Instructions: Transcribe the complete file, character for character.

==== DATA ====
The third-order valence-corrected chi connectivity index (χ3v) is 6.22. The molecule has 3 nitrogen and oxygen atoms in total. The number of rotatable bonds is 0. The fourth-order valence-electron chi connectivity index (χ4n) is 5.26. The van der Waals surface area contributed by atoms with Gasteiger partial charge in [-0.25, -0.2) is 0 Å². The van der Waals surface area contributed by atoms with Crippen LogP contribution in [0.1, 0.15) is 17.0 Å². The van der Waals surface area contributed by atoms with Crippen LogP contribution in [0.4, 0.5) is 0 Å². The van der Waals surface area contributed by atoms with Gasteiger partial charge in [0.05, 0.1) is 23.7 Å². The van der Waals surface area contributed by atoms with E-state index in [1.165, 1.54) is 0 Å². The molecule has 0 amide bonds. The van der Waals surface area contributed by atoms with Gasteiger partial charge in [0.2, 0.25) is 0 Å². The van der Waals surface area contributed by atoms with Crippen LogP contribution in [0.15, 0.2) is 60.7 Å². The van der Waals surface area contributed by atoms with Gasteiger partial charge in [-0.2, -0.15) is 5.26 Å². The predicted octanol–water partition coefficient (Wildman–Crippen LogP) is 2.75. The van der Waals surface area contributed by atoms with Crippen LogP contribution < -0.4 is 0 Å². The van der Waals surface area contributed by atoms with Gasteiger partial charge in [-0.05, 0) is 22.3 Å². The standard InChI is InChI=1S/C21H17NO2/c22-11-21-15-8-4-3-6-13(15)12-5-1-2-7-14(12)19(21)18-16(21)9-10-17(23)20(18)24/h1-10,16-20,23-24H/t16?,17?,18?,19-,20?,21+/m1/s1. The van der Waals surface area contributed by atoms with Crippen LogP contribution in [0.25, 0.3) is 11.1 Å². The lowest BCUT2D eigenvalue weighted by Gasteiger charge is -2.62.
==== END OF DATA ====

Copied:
The third-order valence-corrected chi connectivity index (χ3v) is 6.22. The molecule has 3 nitrogen and oxygen atoms in total. The number of rotatable bonds is 0. The fourth-order valence-electron chi connectivity index (χ4n) is 5.26. The van der Waals surface area contributed by atoms with Gasteiger partial charge in [-0.25, -0.2) is 0 Å². The van der Waals surface area contributed by atoms with Crippen LogP contribution in [0.1, 0.15) is 17.0 Å². The van der Waals surface area contributed by atoms with Crippen LogP contribution in [0.4, 0.5) is 0 Å². The van der Waals surface area contributed by atoms with Gasteiger partial charge in [0.05, 0.1) is 23.7 Å². The van der Waals surface area contributed by atoms with E-state index in [1.165, 1.54) is 0 Å². The molecule has 0 amide bonds. The van der Waals surface area contributed by atoms with Gasteiger partial charge in [0.2, 0.25) is 0 Å². The van der Waals surface area contributed by atoms with Crippen LogP contribution in [0.15, 0.2) is 60.7 Å². The van der Waals surface area contributed by atoms with Gasteiger partial charge in [-0.2, -0.15) is 5.26 Å². The predicted octanol–water partition coefficient (Wildman–Crippen LogP) is 2.75. The van der Waals surface area contributed by atoms with Crippen LogP contribution < -0.4 is 0 Å². The van der Waals surface area contributed by atoms with Gasteiger partial charge in [-0.05, 0) is 22.3 Å². The standard InChI is InChI=1S/C21H17NO2/c22-11-21-15-8-4-3-6-13(15)12-5-1-2-7-14(12)19(21)18-16(21)9-10-17(23)20(18)24/h1-10,16-20,23-24H/t16?,17?,18?,19-,20?,21+/m1/s1. The van der Waals surface area contributed by atoms with Crippen LogP contribution in [0.25, 0.3) is 11.1 Å². The lowest BCUT2D eigenvalue weighted by Gasteiger charge is -2.62.